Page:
Keeping aside the release mechanism design issue, the tracker is a great gadget as an overall. The one area where Soulfit has nailed it is the battery. This being a continuously tracking health band-cum-Bluetooth earpiece, the battery life on the Soulfit is decently good. On an average, the Sonic V08 managed to last for up to three days, where we kept it connected to our smartphone and attended most of the calls using the earpiece, while the device additionally did the job of health tracking. And when it comes to charging the device, the Sonic V08 thankfully doesn’t sport any micro USB port or a power jack — there’s a charging dock that uses POGO pins to charge the onboard battery, similar to the Pebble or Mi Band.
The Soulfit Sonic V08 is one of the best concepts we have seen, in the wearable category, in a while. The convenience of a health tracker fused into a Bluetooth earpiece makes it one of the most exciting products in its category. It’s smart as well — it shows notifications and provides convenient ways to interact with your smartphone (summoning the voice assistants). However, the tracker release mechanism is easily its biggest weakness, requiring Soulfit to polish up on the design.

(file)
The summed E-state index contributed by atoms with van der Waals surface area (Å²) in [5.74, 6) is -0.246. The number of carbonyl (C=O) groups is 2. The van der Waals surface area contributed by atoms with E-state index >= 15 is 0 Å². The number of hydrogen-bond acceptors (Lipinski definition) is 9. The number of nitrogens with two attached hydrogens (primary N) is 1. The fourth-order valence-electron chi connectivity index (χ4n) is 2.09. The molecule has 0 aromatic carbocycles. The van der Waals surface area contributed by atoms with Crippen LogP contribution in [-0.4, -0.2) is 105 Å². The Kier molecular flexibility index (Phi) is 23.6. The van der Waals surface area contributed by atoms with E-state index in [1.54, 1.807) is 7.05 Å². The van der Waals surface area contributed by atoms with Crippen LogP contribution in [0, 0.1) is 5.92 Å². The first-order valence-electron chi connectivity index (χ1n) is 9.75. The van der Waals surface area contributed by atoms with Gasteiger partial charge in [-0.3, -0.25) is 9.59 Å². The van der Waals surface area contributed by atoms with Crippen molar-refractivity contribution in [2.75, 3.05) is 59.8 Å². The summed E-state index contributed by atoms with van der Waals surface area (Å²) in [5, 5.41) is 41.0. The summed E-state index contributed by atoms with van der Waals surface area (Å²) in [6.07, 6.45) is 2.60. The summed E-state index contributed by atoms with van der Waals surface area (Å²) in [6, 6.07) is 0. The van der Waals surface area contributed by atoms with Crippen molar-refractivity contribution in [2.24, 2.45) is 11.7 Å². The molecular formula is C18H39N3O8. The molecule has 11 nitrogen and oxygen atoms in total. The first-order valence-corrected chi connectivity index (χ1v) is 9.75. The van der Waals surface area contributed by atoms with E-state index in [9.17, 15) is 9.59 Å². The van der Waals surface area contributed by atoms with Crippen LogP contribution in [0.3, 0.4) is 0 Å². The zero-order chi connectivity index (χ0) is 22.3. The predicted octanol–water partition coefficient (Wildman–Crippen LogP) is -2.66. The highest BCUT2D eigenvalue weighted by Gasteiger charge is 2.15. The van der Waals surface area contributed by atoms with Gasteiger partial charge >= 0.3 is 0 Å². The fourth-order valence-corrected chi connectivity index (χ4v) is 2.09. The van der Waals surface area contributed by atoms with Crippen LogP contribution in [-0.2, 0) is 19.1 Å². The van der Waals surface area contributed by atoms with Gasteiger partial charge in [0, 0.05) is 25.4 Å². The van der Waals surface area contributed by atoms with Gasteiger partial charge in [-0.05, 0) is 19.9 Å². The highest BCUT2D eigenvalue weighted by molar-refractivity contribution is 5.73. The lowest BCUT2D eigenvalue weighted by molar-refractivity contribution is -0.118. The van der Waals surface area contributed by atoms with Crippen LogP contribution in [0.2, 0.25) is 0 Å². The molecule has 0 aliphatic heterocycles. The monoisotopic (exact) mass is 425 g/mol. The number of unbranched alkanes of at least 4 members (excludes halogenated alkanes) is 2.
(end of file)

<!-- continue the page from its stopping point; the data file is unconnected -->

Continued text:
Nonetheless, if you are looking for a fitness tracker that does more than simply track/record your health data, then the Soulfit Sonic V08 is definitely a must buy.
With inputs from Francis D'Sa, Editor, Technology
Also published on Deccan Chronicle